On March 14, 1903, President Theodore Roosevelt established Pelican Island National Wildlife Refuge, along Florida’s Atlantic coast, as the first unit of what would become the National Wildlife Refuge System. There are now more than 560 refuges across the country that protect species and the landscapes they depend upon for survival.
My favorite refuge is the Arctic National Wildlife Refuge. After rafting rivers in the refuge several times over the years, I filmed an episode of Travels to the Edge there in 2006, which can now be streamed online!
As in 2020, we did what we could to get through 2021. There was a rush to a new normal, but then a backslide. Thanks to the miracle workers at Moderna and Pfizer I was able to get back on the road, traveling for projects and teaching in-person workshops.
I began the year photographing in Kenya, taught workshops in Arizona, Utah, Washington, Oregon, California, Alaska, Iceland, and made two trips to Mexico. The highlight of my year was photographing the Mundari cattle-herders and their royal cattle in the South Sudan. This was a trip that I had been dreaming of doing for decades and it finally came to pass.
In September Tequila Time morphed into Art Wolfe Live, a very informal monthly show on YouTube and Facebook Live riffing on current events and photo discoveries and techniques. Parimal Deshpande and I continued with Earth Is Our Witness and there are now over forty episodes featuring discussions with some of the top photographers.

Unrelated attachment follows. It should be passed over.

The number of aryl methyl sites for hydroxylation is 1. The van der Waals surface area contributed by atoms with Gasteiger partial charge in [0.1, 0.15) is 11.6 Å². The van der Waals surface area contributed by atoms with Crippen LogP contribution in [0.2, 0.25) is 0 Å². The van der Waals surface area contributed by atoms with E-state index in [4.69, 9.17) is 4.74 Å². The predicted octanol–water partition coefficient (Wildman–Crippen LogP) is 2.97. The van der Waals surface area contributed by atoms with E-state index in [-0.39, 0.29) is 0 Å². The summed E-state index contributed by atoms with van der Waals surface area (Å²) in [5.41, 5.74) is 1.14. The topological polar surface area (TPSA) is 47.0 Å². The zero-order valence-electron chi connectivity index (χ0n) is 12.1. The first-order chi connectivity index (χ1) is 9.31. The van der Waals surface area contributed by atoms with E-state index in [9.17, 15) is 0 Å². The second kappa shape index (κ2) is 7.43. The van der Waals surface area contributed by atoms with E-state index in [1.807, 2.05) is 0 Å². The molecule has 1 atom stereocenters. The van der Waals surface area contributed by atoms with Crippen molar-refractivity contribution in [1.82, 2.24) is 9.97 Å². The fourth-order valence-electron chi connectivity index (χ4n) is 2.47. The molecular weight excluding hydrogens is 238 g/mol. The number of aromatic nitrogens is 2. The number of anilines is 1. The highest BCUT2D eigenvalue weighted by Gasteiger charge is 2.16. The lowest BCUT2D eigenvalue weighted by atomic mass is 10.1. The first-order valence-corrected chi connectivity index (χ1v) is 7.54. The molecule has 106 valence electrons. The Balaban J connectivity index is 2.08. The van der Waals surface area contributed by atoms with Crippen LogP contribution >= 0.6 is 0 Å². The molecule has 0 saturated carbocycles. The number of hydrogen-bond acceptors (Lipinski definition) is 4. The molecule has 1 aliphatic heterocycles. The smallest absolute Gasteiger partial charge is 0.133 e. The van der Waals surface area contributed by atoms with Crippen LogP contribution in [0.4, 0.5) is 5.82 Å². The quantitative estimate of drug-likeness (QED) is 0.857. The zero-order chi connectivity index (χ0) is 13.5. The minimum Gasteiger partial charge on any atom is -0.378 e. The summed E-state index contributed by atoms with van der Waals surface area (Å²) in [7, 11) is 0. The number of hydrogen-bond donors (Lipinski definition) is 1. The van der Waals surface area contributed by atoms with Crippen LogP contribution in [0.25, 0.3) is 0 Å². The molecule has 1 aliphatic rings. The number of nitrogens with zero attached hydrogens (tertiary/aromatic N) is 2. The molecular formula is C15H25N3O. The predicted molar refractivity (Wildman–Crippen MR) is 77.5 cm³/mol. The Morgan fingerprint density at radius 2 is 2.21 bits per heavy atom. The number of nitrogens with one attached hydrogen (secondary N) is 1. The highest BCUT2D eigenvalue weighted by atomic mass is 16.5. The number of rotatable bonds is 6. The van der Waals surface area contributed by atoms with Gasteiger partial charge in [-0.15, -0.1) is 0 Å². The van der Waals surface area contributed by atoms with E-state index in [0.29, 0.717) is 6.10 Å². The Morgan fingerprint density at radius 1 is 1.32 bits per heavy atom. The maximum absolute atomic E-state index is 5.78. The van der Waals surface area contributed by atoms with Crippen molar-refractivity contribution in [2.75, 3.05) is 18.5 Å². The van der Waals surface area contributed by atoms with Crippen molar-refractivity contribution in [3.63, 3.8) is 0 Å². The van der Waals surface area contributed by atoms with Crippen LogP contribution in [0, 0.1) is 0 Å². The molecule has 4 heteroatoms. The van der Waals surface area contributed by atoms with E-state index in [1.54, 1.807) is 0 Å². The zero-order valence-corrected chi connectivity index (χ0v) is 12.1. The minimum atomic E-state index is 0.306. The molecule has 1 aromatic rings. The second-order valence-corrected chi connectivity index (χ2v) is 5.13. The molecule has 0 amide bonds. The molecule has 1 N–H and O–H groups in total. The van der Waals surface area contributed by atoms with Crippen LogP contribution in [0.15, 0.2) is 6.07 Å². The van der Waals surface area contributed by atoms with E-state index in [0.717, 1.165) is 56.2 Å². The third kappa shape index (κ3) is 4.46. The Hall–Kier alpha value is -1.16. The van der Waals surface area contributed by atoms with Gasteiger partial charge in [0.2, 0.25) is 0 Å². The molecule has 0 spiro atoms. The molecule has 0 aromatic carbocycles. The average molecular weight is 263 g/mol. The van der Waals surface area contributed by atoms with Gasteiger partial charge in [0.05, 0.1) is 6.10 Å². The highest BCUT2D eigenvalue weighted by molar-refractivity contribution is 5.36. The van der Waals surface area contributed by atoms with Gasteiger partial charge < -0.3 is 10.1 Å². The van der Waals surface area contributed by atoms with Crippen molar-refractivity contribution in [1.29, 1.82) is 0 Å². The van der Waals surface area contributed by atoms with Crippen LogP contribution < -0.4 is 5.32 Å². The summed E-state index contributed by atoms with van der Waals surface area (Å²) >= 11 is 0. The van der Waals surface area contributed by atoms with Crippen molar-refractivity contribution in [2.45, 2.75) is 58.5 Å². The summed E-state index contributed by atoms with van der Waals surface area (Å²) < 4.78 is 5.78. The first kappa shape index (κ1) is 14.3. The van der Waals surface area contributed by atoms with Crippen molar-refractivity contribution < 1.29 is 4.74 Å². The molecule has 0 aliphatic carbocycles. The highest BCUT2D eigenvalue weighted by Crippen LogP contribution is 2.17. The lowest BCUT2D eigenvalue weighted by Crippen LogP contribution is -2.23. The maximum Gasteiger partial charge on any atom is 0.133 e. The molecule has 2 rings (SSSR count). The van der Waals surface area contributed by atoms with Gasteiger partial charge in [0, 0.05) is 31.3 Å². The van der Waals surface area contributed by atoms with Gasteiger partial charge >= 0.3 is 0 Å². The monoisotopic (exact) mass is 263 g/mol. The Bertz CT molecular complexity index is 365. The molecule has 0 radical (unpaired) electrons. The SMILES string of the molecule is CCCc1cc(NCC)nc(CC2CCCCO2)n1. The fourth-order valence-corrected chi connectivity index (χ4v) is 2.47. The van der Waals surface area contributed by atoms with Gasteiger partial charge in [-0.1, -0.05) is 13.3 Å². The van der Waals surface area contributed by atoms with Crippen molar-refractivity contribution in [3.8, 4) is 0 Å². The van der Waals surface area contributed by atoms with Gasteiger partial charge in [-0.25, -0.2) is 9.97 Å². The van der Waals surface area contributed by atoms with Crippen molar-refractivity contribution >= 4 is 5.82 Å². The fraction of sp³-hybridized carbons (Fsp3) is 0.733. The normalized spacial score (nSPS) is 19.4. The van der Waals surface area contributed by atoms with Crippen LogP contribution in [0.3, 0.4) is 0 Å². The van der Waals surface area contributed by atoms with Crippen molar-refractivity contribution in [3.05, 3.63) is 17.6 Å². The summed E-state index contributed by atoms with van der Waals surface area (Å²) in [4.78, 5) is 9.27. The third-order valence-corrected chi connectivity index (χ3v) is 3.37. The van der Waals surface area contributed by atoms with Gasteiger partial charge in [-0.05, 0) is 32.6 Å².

After a long wait for books, Night on Earth was published by Earth Aware Editions. It garnered glowing reviews from both editorial critics and book collectors. In December I was joined by Ruskin Hartley of the International Dark-Sky Association at Town Hall Seattle for a presentation. I also wrote the foreword for Private Gardens of the Pacific Northwest.
2021 keynotes included the Outsiders Landscape Photography Conference, the North American Nature Photography Association, and the Photographic Society of America. It was a distinct honor to be the recipient of the first Fine Art in Nature Photography Award.
I was pleased to be a part of the latest Remembering Wildlife book on African wild dogs as well the We Are Puget Sound: Discovering and Recovering the Salish Sea group exhibition here in Washington.
Despite an inauspicious start I hope that 2022 brings better things. I look forward to doing international workshops that have been rescheduled from 2020 (I am eternally grateful to those who have kept their reservations), working on new book projects, and doing ever more experimentation with photography. Even after decades of shooting, it feeds my soul and is a never-ending source of happiness. I hope to see you in the field or online!